In the member spotlight stories we’ve heard so far, we know that both Leon Ward and Jonathan Levy had particular skills to offer the board.

From what I’ve been learning, I believe that a willingness to learn, to work hard and put the needs of the charity at the centre of the decisions made is central to being a good trustee, and that’s something a young person can offer to the same degree as a trustee of any age.

Why do boards need young trustees if young people aren’t interested in governance? Are trustee roles too  boring for young people?

I think this is a bit of a myth! Some young people won’t find governance riveting, but others will genuinely find it interesting.

Cordelia Sampson, Chair of Trustees at Edinburgh Students' Charities Appeal puts it well:

"Most of your organisations probably have young volunteers, If they're volunteering, they ARE interested in your charity and if they're interested in your charity, the chances are they might be interested in having a say at board level.

Do you find board meetings boring? If not, why do you assume young people will? Over 90% of trustees find the role personally rewarding and regard it as important or very important to them."

Why do boards need young trustees when having them creates lots of work for boards?

In last weeks’ member spotlight story Leon Ward talked about boards changing the way they work to make an accessible space for young people. The result of doing this  - a more accessible space for everyone.

Leon pointed out that it often falls to young people on the board to ask ‘what’s going on?’.  And, in his experience, there are always other board members who had been thinking the same thing but never had the confidence to ask.

It may well take more work to include diverse voices in your boardroom - that doesn’t mean it’s not worth doing. In this case, to adapt the board to work for young people may take time and effort, particularly at first. But, as BYC trustee Jo puts it: “Young people are able if you are willing”.

What if young people are only doing it for their CVs - do we still need young trustees?

Alice Fuller addressed this one in a Guardian article…….

"But, if young people are really only doing it for their CVs, why are people at the ends of their careers – who make up the majority of trustees – doing it? Many young people are doing it for exactly the same reason as their older counterparts: because they enjoy the challenge and sense of fulfilment."

"Even if the accusation is true, does it matter? If by "doing it for their CV" we mean actively seeking to gain the skills and confidence needed to progress a career and perhaps one day run an organisation, this is hardly a bad thing for the voluntary sector and society as a whole.”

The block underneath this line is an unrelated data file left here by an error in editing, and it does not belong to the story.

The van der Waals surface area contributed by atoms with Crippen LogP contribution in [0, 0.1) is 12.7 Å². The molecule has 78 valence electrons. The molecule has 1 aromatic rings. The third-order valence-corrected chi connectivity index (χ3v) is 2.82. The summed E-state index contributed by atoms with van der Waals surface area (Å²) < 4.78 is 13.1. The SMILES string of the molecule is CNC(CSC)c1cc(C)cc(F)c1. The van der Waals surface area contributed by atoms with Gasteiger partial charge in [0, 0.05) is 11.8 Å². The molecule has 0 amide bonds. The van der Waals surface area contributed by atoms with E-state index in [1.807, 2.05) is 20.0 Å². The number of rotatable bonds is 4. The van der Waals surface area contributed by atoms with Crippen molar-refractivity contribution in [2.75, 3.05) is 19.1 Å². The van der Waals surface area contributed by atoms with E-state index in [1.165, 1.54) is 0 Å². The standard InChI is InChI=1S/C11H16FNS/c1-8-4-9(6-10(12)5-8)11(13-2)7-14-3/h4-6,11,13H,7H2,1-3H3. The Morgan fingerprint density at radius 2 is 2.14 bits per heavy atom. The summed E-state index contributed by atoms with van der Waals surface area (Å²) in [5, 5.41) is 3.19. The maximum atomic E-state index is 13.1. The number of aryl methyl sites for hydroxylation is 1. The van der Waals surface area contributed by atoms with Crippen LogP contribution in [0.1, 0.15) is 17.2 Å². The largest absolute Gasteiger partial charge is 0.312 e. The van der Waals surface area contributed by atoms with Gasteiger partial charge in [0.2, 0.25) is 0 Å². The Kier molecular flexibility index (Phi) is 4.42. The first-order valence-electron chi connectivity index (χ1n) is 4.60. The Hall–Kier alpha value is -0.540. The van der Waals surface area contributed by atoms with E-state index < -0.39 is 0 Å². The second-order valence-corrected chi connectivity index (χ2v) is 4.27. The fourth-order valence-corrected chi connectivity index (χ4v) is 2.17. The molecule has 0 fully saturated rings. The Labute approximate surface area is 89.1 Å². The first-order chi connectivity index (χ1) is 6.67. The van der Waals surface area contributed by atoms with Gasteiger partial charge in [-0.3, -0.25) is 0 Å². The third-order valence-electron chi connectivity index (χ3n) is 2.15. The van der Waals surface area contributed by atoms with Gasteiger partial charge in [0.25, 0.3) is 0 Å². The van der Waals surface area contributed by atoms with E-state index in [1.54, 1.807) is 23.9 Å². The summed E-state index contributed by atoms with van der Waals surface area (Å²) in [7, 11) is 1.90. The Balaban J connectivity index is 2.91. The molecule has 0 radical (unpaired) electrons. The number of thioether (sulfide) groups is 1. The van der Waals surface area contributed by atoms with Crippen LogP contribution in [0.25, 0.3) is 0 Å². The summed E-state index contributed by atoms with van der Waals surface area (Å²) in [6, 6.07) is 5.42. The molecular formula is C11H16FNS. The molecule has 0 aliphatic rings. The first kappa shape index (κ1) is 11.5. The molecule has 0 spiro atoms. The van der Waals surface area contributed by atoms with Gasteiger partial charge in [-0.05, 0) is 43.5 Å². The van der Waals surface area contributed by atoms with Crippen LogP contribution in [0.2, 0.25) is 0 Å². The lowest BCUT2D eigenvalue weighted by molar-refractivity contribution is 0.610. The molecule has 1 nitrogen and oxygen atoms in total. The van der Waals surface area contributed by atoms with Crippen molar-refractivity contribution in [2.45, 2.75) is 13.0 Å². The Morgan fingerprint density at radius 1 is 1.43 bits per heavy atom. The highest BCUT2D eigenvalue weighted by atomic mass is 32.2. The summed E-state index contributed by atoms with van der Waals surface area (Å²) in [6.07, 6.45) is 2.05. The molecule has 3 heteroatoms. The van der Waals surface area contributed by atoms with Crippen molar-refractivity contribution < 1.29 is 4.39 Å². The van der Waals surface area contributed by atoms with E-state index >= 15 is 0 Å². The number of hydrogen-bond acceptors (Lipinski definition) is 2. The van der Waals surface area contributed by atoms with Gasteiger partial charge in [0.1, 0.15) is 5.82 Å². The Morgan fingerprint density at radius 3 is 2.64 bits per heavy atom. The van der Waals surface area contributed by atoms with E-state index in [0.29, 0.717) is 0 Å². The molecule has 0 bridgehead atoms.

She concludes:

“The motivation for having young people on boards should be exactly the same as the widely accepted practice of having trustees from a range of professional backgrounds: to ensure a diversity of opinion and contribution.”

Why is the percentage of young people on charity boards so low?

One of the key reasons for this, is that there isn’t much awareness about trusteeships. The Charities Commission's research concluded less than 5% of people are aware that trusteeship can be a way to support a charity. Referenced here. 

Even when young people know about trusteeship, they may not be aware that they have the skills for the role. It’s a myth that needs breaking down.

The Young Trustees Movement is about spreading the message that you don’t necessarily need to have worked for 50 years, have gone to university, to be from a certain background or to look a certain way to be a good trustee. From what I’ve read, I understand that a good boardroom includes a diverse range of people in terms of life experience, backgrounds, skills and knowledge.

How is the sector missing out if they don’t include young people on boards?

In 2019 we saw a rise in youth-led action -from the climate strikes to campaigning to end period poverty. There seemed to be more recognition that young people from all backgrounds, should be involved in conversations and decision making at all levels, including in the boardroom!

You can re-watch the live Q&A about this topic with Jonathan Levy on our YouTube Channel now by clicking here. Jonathan offers more in depth answers and a different perspective on the questions asked.